Check out more details on the link, above.

Tuesday, 1 May 2012

New Drug Approvals 2012 - Pt. X - Avanafil (StendraTM)

ATC code: G04BE (partial)
Wikipedia: Avanafil

On April 27th, the FDA approved Avanafil (tradename: Stendra; Research Code: TA-1790), a phosphodiesterase 5 (PDE5) inhibitor for the treatment of erectile dysfunction (ED). ED is a sexual dysfunction characterized by the inability to produce an erection of the penis. The physiologic mechanism of penile erection involves the release of nitric oxide in the corpus cavernosum during sexual stimulation, which in turn activates the enzyme guanylate cyclase, resulting in increased levels of cyclic guanosine monophosphate (cGMP). cGMP produces relaxation of smooth muscle tissues, which in the corpus cavernosum results in vasodilation and increased blood flow. Avanafil (PubChem: CID9869929, ChemSpider: 8045620) enhances the relaxant effects of cGMP by selectively inhibiting PDE5 (ChEMBL: CHEMBL1827; Uniprot: O76074), an enzyme responsible for the degradation of cGMP.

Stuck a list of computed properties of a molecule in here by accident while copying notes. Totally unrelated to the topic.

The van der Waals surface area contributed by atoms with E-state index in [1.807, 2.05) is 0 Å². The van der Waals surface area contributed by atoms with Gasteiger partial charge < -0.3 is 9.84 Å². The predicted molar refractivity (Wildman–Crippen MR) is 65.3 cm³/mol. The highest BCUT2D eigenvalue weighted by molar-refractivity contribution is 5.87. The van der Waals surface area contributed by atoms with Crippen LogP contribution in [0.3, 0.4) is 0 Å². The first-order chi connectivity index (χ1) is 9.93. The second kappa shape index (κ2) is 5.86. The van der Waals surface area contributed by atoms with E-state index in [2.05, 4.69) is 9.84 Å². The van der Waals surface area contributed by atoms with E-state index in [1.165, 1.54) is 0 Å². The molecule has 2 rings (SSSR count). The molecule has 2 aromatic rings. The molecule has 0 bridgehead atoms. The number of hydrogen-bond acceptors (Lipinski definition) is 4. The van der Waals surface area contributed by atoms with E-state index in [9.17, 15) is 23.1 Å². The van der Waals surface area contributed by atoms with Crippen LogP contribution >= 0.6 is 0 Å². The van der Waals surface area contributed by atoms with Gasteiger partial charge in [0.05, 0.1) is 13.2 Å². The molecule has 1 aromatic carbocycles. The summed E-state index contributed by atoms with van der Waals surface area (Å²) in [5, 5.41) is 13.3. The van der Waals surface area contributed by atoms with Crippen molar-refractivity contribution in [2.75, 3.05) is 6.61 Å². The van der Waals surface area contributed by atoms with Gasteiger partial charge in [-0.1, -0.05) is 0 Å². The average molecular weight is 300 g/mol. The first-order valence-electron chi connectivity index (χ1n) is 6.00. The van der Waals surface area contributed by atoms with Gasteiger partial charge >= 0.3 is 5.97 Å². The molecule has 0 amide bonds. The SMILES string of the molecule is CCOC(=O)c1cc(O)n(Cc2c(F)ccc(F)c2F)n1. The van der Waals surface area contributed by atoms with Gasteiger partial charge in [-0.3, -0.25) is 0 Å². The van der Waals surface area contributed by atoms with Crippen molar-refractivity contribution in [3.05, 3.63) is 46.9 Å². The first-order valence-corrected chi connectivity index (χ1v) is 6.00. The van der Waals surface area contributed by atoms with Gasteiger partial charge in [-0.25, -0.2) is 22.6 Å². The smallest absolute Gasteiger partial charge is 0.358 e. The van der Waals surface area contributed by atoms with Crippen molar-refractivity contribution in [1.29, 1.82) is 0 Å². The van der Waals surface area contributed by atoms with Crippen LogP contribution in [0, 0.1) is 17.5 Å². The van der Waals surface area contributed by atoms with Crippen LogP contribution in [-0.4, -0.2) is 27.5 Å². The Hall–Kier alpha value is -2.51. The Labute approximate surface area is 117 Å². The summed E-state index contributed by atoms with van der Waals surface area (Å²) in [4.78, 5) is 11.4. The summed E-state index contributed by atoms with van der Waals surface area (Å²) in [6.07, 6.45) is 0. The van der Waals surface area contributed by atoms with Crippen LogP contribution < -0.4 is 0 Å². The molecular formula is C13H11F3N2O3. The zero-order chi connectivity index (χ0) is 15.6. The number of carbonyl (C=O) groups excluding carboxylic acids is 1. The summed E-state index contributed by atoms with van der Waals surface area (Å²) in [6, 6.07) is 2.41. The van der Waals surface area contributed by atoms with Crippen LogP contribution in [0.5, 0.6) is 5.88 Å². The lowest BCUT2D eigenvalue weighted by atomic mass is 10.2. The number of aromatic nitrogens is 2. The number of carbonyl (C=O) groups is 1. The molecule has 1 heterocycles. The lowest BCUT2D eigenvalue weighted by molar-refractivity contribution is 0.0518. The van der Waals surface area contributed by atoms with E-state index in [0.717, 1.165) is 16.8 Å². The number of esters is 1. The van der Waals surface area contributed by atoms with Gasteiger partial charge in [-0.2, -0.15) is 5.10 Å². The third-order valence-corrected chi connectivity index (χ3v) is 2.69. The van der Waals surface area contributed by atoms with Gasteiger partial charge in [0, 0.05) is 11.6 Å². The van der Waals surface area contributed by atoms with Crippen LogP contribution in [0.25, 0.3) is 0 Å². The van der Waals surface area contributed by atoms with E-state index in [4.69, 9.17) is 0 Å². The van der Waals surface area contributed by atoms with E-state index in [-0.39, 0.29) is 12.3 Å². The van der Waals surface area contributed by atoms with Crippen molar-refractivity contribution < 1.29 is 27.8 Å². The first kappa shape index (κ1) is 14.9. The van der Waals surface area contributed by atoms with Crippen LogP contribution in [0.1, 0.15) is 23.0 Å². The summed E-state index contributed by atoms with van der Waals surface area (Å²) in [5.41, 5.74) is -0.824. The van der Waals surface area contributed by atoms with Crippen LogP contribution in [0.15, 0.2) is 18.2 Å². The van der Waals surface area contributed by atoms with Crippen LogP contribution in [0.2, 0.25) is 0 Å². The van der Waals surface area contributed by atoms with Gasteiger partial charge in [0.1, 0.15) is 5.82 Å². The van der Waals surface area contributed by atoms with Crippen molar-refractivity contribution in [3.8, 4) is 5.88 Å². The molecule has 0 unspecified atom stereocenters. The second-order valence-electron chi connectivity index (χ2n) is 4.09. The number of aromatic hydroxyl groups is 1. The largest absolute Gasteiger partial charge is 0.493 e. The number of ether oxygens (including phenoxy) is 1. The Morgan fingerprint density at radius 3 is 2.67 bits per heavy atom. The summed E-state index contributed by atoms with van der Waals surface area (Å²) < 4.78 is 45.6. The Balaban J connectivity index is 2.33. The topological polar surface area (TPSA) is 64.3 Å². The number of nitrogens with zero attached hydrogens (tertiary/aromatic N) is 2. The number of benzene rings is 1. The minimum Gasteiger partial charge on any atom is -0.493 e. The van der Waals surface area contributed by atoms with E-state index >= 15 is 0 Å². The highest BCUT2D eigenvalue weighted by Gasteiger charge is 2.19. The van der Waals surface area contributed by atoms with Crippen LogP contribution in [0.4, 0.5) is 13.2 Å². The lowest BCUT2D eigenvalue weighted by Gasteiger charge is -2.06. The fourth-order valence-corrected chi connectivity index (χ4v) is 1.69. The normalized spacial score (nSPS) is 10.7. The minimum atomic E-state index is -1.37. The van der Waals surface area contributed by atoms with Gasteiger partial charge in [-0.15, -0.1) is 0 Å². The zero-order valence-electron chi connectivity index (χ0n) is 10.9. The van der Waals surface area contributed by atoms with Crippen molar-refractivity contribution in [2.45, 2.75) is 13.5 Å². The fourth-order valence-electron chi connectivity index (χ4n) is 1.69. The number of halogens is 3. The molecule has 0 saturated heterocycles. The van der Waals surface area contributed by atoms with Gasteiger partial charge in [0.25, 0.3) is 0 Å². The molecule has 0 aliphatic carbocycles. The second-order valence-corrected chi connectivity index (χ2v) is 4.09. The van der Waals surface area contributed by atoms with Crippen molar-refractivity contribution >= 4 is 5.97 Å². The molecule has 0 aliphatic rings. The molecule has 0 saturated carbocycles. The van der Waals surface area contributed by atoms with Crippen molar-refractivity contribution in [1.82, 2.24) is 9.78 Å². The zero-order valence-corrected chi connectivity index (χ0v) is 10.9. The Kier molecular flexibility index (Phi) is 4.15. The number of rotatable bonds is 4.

Other PDE5 inhibitors are already available on the market and these include Sildenafil (approved in 1998; tradename: Viagra, Revatio; ChEMBL: CHEMBL192), Tadalafil (approved in 2003; tradename: Cialis; ChEMBL: CHEMBL779) and Vardenafil (approved in 2003; tradename: Levitra; ChEMBL: CHEMBL1520). These other PDE5 inhibitors are also approved for the treatment of pulmonary arterial hypertension (PAH).

PDE5 is an 875 amino acid-long enzyme (EC=, belonging to the cyclic nucleotide phosphodiesterase family (PFAM: PF00233).

>PDE5A_HUMAN cGMP-specific 3',5'-cyclic phosphodiesterase

Several crystal structures of PDE5 are now available. The catalytic domain of human PDE5 complexed with sildenafil is shown below (PDBe:1tbf)